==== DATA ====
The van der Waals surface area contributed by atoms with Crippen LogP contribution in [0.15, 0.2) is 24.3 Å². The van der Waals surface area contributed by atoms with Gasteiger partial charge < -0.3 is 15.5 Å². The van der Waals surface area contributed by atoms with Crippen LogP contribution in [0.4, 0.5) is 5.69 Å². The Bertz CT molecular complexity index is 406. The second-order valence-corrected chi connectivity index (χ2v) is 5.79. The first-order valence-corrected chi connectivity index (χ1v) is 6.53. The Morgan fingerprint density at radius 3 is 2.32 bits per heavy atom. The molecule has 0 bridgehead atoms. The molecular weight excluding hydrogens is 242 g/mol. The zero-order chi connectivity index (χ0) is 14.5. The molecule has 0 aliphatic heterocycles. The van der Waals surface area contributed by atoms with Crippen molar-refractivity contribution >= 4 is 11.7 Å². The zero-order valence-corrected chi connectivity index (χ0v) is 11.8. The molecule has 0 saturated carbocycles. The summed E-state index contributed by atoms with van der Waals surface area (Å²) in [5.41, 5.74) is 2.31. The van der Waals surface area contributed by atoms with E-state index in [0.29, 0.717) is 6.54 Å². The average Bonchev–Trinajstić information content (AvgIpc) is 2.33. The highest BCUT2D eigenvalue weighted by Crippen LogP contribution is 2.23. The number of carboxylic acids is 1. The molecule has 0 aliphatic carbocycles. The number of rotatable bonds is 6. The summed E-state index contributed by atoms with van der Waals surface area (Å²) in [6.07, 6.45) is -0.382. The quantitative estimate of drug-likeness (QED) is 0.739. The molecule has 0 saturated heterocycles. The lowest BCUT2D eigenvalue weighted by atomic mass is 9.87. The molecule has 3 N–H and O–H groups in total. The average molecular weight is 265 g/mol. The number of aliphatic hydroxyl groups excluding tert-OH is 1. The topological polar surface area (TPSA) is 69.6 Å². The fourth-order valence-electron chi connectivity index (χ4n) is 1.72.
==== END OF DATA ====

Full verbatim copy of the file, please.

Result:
The van der Waals surface area contributed by atoms with Crippen LogP contribution in [0.15, 0.2) is 24.3 Å². The van der Waals surface area contributed by atoms with Gasteiger partial charge < -0.3 is 15.5 Å². The van der Waals surface area contributed by atoms with Crippen LogP contribution in [0.4, 0.5) is 5.69 Å². The Bertz CT molecular complexity index is 406. The second-order valence-corrected chi connectivity index (χ2v) is 5.79. The first-order valence-corrected chi connectivity index (χ1v) is 6.53. The Morgan fingerprint density at radius 3 is 2.32 bits per heavy atom. The molecule has 0 bridgehead atoms. The molecular weight excluding hydrogens is 242 g/mol. The zero-order chi connectivity index (χ0) is 14.5. The molecule has 0 aliphatic heterocycles. The van der Waals surface area contributed by atoms with Crippen molar-refractivity contribution >= 4 is 11.7 Å². The zero-order valence-corrected chi connectivity index (χ0v) is 11.8. The molecule has 0 saturated carbocycles. The summed E-state index contributed by atoms with van der Waals surface area (Å²) in [5.41, 5.74) is 2.31. The van der Waals surface area contributed by atoms with E-state index in [0.29, 0.717) is 6.54 Å². The average Bonchev–Trinajstić information content (AvgIpc) is 2.33. The highest BCUT2D eigenvalue weighted by Crippen LogP contribution is 2.23. The number of carboxylic acids is 1. The molecule has 0 aliphatic carbocycles. The number of rotatable bonds is 6. The summed E-state index contributed by atoms with van der Waals surface area (Å²) in [6.07, 6.45) is -0.382. The quantitative estimate of drug-likeness (QED) is 0.739. The molecule has 0 saturated heterocycles. The lowest BCUT2D eigenvalue weighted by atomic mass is 9.87. The molecule has 3 N–H and O–H groups in total. The average molecular weight is 265 g/mol. The number of aliphatic hydroxyl groups excluding tert-OH is 1. The topological polar surface area (TPSA) is 69.6 Å². The fourth-order valence-electron chi connectivity index (χ4n) is 1.72.